ESIA is introducing a “pull” rather than “push” approach in the modernization of school innovation, teaching and teacher professional development programmes. ESIA will highlight and promote best practices in various fields, e.g. teaching science by inquiry, multi-disciplinary teaching, STEAM, etc. This process is crucial to identify and chart the course into the future.
By building on the best of current practice, ESIA aims to take us beyond the constraints of present structures of schooling toward a shared vision of excellence. ESIA is presenting exemplary teaching practices, resources and applications that provide teachers (and their students) with experiences that enable them to achieve scientific literacy, criteria for assessing and analysing students’ attainments in science and learning opportunities.
There is plenty of evidence pointing to the difficulty of empowering teachers to engage in innovation, especially in tightly accountable systems based on performance targets. In education, there is no shortage of energy and expertise, and certainly no lack of commitment amongst teachers. How could we support them, and give them the creative space and incentives they need to be innovative? What sort of interventions could both release professional imagination, whilst encouraging work that is disciplined and system relevant? How can the system learn from the resultant innovation and its process characteristics so that these can be taken to scale? How can busy, performance-driven teachers become aware of approaches and techniques which are emerging in other sectors – private and voluntary, as well as across public services more widely?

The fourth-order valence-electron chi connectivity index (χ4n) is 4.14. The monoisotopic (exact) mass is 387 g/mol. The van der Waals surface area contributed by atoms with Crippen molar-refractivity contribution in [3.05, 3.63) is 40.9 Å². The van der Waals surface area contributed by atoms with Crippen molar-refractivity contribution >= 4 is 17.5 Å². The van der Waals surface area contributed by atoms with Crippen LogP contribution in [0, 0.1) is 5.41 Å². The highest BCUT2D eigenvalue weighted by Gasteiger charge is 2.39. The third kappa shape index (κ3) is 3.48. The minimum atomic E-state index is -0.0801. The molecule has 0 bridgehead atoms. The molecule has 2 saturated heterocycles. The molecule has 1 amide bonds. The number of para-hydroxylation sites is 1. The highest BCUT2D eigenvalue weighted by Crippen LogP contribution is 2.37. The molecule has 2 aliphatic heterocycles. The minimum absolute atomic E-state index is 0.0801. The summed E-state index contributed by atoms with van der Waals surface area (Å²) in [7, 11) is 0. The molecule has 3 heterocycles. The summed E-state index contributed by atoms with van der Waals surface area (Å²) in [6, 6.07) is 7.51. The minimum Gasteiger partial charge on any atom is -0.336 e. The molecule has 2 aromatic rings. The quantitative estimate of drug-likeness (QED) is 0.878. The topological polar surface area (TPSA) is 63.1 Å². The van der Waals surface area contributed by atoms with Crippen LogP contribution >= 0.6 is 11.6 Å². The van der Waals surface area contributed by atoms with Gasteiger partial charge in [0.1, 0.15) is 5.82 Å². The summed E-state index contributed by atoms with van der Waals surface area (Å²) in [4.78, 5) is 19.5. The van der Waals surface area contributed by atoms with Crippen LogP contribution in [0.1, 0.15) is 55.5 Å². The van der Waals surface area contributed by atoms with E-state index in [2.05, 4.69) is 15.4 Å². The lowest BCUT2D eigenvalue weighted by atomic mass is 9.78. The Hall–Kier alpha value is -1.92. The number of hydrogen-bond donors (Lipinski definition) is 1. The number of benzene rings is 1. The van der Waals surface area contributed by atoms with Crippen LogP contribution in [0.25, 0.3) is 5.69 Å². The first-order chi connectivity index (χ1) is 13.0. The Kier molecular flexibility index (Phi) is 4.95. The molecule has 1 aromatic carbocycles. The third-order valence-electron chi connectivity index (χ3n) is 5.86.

It is enormously difficult in practice to be fully alert to developments and methods outside one’s “zone of operation” (and sometimes even within it) which offer improvement potential. Some teachers do manage to scan other horizons for ideas with transfer potential. How far can this be done on their behalf, to shortcut the investment of time, and optimize the scope for adaptation?
Such an approach holds a great potential as it is enabling all stakeholders (teachers, teachers’ trainers, curriculum developers, policy-makers) to examine their own practices in the light of the best performing approaches that set the standards on what can be achieved and provides them with a unique tool to bring about improvements in their everyday practice.
ESIA will collaborate closely with teachers to develop a set of support services which help schools and teachers to implement the necessary changes, to develop the diagnostics and intervention skills necessary to plan and diffuse innovation in their own contexts. An effective training approach will provide the starting point for equipping teachers with the competences they need to act successfully as change agents, developing a language/terminology necessary to describe the dynamics of change processes, and making them able to recognize different forms of resistance and addressing it in their own context. At the same time, it will provide a common